disability awareness A general understanding of the type and range of disabilities people experience and how to identify them and support people appropriately.


disability discrimination Discrimination against someone with a diagnosed or assumed disability.  Federal laws, including the ADA, protect against discrimination in a number of areas, including employment and public space access.


Disability Determination Services (DDS) A division within the Virginia Department of Behavioral Health and Developmental Services (DARS) that works in partnership with the Social Security Administration and the Virginia Department of Social Services to make decisions on disability claims for benefits under the Social Security Disability Insurance, Supplemental Security Income, and Medicaid Programs based on medical and psychological evidence.


Disabled Adult Child (DAC) benefits A Disabled Adult Child (DAC) claim provides Social Security Disability Insurance benefits to a disabled adult who can prove a medical disability resulting in an inability to work, prior to age 22.


disabled family household In public housing context, refers to a shared home in which roommates each have a disability and qualify for public housing.


disbursements (of trust) A payment made from a Special Needs Trust in accordance with the Trust agreement.


dual diagnosis Someone with both a developmental disability and mental health disability.


durable power of attorney Written authority giving a parent or other person (agent) power to make decisions on behalf of the individual with a disability (the principal).  Agent may act even if principal becomes incapacitated.


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early intervention Supports and services to infants and toddlers from birth through age two who are not developing as expected or who have a medical condition that can delay normal development. Often focused on increasing the child’s participation in family and community activities that are important to the family, and on helping parents and other caregivers know how to find ways to help the child learn during everyday activities.


EBT (Electronic benefits transfer) card Electronic payment system for people receiving some federal government benefits.  EBT allows a recipient to authorize transfer of their government benefits from a Federal account to a retailer to pay for products received.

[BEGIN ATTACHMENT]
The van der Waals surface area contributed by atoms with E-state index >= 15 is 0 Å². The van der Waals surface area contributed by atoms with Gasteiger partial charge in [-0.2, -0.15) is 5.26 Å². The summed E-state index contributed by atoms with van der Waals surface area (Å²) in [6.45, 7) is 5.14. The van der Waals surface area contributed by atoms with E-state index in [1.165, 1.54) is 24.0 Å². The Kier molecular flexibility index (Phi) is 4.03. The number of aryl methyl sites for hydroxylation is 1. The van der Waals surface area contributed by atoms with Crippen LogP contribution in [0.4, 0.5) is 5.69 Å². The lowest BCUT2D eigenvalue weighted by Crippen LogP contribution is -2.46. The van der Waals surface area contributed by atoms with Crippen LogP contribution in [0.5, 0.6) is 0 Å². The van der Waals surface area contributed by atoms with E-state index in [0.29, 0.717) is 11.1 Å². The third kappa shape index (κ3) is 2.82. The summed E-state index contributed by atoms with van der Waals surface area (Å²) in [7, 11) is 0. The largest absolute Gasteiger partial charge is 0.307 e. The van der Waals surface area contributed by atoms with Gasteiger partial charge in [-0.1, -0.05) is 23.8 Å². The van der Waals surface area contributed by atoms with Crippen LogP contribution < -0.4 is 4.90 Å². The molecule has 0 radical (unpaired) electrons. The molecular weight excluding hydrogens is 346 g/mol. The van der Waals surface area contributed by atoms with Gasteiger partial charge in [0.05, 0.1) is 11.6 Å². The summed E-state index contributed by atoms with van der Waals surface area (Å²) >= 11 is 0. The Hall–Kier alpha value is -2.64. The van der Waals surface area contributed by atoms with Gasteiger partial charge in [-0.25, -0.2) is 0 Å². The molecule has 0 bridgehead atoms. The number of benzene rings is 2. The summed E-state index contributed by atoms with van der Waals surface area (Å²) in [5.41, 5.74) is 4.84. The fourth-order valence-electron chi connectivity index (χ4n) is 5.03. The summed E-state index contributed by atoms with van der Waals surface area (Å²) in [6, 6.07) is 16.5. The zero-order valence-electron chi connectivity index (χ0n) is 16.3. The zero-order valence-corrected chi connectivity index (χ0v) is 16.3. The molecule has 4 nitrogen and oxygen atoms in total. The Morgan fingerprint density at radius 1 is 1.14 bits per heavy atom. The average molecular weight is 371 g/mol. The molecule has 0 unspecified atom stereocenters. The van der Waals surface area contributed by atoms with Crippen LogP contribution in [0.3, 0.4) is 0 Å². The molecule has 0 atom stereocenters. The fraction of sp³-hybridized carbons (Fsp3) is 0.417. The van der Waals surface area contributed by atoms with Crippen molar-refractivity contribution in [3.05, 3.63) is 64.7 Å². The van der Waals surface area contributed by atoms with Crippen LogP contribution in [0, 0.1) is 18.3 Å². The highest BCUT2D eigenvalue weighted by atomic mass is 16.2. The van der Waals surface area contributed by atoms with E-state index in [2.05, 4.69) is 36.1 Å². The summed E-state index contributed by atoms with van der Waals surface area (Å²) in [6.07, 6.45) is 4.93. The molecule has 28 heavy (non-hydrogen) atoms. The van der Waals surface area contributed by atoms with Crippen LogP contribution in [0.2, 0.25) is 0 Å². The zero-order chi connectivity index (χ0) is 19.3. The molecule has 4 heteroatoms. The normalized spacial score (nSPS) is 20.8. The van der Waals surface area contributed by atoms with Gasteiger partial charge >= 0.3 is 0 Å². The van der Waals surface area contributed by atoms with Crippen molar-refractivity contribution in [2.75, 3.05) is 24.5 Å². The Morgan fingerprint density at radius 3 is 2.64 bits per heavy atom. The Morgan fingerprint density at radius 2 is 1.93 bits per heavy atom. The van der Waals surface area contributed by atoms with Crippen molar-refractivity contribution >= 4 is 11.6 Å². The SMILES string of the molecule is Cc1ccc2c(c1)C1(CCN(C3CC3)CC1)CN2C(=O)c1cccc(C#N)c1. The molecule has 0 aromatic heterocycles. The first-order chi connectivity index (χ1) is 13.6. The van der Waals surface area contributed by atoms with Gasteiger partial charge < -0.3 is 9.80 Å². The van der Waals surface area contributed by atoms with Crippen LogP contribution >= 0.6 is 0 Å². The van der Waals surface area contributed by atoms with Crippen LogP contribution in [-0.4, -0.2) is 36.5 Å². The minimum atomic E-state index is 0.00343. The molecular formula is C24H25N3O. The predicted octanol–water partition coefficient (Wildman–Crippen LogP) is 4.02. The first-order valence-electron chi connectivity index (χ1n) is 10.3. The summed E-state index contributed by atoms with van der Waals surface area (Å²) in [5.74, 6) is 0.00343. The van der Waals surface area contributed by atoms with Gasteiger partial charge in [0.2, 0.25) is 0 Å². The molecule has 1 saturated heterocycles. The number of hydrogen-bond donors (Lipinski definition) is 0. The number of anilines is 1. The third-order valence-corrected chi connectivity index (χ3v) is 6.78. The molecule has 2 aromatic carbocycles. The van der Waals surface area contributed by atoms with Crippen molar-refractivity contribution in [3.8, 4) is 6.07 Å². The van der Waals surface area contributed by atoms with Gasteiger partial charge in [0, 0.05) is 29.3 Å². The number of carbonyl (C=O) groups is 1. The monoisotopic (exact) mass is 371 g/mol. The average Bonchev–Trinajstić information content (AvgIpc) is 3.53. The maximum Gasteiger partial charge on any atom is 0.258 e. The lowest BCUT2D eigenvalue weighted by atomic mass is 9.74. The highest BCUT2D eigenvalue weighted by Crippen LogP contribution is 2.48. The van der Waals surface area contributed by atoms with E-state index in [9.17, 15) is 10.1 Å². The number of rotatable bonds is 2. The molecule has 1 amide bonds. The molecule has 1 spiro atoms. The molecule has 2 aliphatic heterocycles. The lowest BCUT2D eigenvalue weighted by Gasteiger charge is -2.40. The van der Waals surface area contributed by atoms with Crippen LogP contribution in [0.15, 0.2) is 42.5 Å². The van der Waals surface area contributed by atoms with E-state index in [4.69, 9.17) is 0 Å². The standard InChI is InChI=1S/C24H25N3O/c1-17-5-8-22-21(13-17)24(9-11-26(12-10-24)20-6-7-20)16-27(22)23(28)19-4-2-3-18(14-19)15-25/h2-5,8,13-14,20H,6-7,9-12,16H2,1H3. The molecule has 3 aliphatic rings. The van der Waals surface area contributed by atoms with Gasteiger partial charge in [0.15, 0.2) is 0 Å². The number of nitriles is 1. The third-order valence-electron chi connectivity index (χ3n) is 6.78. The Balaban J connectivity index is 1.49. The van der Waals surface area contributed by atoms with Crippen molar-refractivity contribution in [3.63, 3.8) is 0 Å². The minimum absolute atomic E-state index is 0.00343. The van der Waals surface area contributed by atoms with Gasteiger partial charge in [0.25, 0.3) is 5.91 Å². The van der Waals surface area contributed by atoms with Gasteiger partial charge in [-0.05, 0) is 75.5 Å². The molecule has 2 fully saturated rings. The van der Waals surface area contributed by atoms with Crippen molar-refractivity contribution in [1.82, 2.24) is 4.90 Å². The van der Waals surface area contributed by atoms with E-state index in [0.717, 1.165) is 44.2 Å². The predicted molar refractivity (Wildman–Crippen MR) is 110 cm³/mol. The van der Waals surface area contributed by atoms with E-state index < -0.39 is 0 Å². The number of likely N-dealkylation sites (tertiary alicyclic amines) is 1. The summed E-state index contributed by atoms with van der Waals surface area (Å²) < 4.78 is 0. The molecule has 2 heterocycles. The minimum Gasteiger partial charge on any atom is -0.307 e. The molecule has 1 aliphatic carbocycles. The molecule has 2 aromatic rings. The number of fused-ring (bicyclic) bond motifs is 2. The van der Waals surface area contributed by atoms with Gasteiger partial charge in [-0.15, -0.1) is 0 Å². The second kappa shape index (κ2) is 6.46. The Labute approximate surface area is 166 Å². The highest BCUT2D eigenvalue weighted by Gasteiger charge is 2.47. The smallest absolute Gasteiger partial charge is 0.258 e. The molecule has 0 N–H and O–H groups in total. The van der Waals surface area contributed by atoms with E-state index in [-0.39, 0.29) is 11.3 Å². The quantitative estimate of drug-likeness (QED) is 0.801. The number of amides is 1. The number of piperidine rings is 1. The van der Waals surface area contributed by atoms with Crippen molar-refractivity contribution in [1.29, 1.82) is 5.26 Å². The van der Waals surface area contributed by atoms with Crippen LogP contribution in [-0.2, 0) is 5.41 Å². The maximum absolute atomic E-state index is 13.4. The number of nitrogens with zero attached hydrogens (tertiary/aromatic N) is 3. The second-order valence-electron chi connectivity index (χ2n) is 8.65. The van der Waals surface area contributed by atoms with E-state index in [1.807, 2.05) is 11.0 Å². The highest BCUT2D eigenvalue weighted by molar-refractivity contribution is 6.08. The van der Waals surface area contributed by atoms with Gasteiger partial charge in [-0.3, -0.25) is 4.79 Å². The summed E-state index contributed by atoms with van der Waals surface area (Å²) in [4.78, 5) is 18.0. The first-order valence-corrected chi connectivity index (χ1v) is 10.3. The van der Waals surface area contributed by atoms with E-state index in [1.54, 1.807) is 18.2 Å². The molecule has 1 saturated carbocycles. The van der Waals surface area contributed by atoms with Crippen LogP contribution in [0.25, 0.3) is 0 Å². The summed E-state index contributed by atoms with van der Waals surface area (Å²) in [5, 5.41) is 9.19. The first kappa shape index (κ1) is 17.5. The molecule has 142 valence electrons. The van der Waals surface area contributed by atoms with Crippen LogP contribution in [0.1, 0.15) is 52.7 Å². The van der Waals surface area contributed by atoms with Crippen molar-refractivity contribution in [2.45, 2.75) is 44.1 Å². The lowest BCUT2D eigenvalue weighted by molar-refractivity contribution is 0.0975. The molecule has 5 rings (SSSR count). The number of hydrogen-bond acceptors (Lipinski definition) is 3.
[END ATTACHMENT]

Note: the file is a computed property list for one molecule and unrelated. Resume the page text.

emotional disability [see “emotional disturbance”]  It is common for the terms emotional disturbance or disability and behavioral disorder to be used interchangeably.


emotional disturbance An ongoing condition affecting a child’s ability to perform as expected educationally.  It is an umbrella term that can encompass a number of diagnoses.  Common indicators include an inability to learn that cannot be explained by intellectual, sensory, or health factors; an inability to build or maintain satisfactory interpersonal relationships with peers and teachers; inappropriate types of behavior or feelings under normal circumstances; general pervasive mood of unhappiness or depression, tendency to develop physical symptoms or fears associated with personal or school problems.


Employment First A framework for systems change that is centered on the premise that all citizens, including individuals with significant disabilities, are capable of full participation in integrated employment and community life.


employment specialist [see “job coach”]


employment services organizations (ESO) Operate primarily for the purpose of providing employment and vocational rehabilitation services to individuals with disabilities. Such services may be provided separately or in combination with other rehabilitation services.


employment transition representative (ETR) High school staff who offer instruction, community experiences, employment supports, and transition assessment to promote career and college readiness.


estate planning The preparation of tasks that serve to manage an individual’s asset base in the event of their incapacitation or death. The planning includes the bequest of assets to heirs and the settlement of estate taxes.


executive functioning A set of processes that all have to do with managing oneself and one’s resources in order to achieve a goal. An umbrella term for the neurologically-based skills involving mental control and self-regulation.